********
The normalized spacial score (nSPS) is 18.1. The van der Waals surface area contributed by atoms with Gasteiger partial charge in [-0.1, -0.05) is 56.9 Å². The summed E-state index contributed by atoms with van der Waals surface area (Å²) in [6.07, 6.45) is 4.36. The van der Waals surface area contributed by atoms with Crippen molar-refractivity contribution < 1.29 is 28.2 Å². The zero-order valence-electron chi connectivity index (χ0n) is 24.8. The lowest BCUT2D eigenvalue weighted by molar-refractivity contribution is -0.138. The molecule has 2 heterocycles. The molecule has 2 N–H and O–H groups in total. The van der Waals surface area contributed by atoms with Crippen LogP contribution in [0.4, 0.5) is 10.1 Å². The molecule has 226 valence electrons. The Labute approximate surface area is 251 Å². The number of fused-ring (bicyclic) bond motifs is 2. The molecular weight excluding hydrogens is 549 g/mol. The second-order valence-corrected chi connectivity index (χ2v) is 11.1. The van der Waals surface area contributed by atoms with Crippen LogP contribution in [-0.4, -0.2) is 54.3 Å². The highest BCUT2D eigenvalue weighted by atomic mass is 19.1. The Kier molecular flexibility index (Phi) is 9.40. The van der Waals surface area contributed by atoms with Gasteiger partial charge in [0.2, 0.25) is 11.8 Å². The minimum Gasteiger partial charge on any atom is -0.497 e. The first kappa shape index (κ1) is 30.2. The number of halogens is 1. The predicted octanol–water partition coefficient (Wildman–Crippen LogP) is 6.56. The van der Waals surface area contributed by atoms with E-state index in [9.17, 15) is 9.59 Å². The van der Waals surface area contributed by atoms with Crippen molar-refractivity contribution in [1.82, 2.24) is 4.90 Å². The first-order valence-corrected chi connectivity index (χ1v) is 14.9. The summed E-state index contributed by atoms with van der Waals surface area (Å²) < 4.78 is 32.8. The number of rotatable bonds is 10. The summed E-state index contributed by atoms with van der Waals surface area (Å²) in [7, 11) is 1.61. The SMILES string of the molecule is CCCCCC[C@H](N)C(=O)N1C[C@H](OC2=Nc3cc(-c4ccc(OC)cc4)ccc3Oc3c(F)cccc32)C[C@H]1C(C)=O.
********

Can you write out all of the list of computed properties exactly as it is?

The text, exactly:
The normalized spacial score (nSPS) is 18.1. The van der Waals surface area contributed by atoms with Gasteiger partial charge in [-0.1, -0.05) is 56.9 Å². The summed E-state index contributed by atoms with van der Waals surface area (Å²) in [6.07, 6.45) is 4.36. The van der Waals surface area contributed by atoms with Crippen molar-refractivity contribution < 1.29 is 28.2 Å². The zero-order valence-electron chi connectivity index (χ0n) is 24.8. The lowest BCUT2D eigenvalue weighted by molar-refractivity contribution is -0.138. The molecule has 2 heterocycles. The molecule has 2 N–H and O–H groups in total. The van der Waals surface area contributed by atoms with Crippen LogP contribution in [0.4, 0.5) is 10.1 Å². The molecule has 226 valence electrons. The Labute approximate surface area is 251 Å². The number of fused-ring (bicyclic) bond motifs is 2. The molecular weight excluding hydrogens is 549 g/mol. The second-order valence-corrected chi connectivity index (χ2v) is 11.1. The van der Waals surface area contributed by atoms with Crippen LogP contribution in [-0.4, -0.2) is 54.3 Å². The highest BCUT2D eigenvalue weighted by atomic mass is 19.1. The Kier molecular flexibility index (Phi) is 9.40. The van der Waals surface area contributed by atoms with Gasteiger partial charge in [0.2, 0.25) is 11.8 Å². The minimum Gasteiger partial charge on any atom is -0.497 e. The first kappa shape index (κ1) is 30.2. The number of halogens is 1. The predicted octanol–water partition coefficient (Wildman–Crippen LogP) is 6.56. The van der Waals surface area contributed by atoms with E-state index in [9.17, 15) is 9.59 Å². The van der Waals surface area contributed by atoms with Crippen molar-refractivity contribution in [1.82, 2.24) is 4.90 Å². The first-order valence-corrected chi connectivity index (χ1v) is 14.9. The summed E-state index contributed by atoms with van der Waals surface area (Å²) < 4.78 is 32.8. The number of rotatable bonds is 10. The summed E-state index contributed by atoms with van der Waals surface area (Å²) in [7, 11) is 1.61. The SMILES string of the molecule is CCCCCC[C@H](N)C(=O)N1C[C@H](OC2=Nc3cc(-c4ccc(OC)cc4)ccc3Oc3c(F)cccc32)C[C@H]1C(C)=O.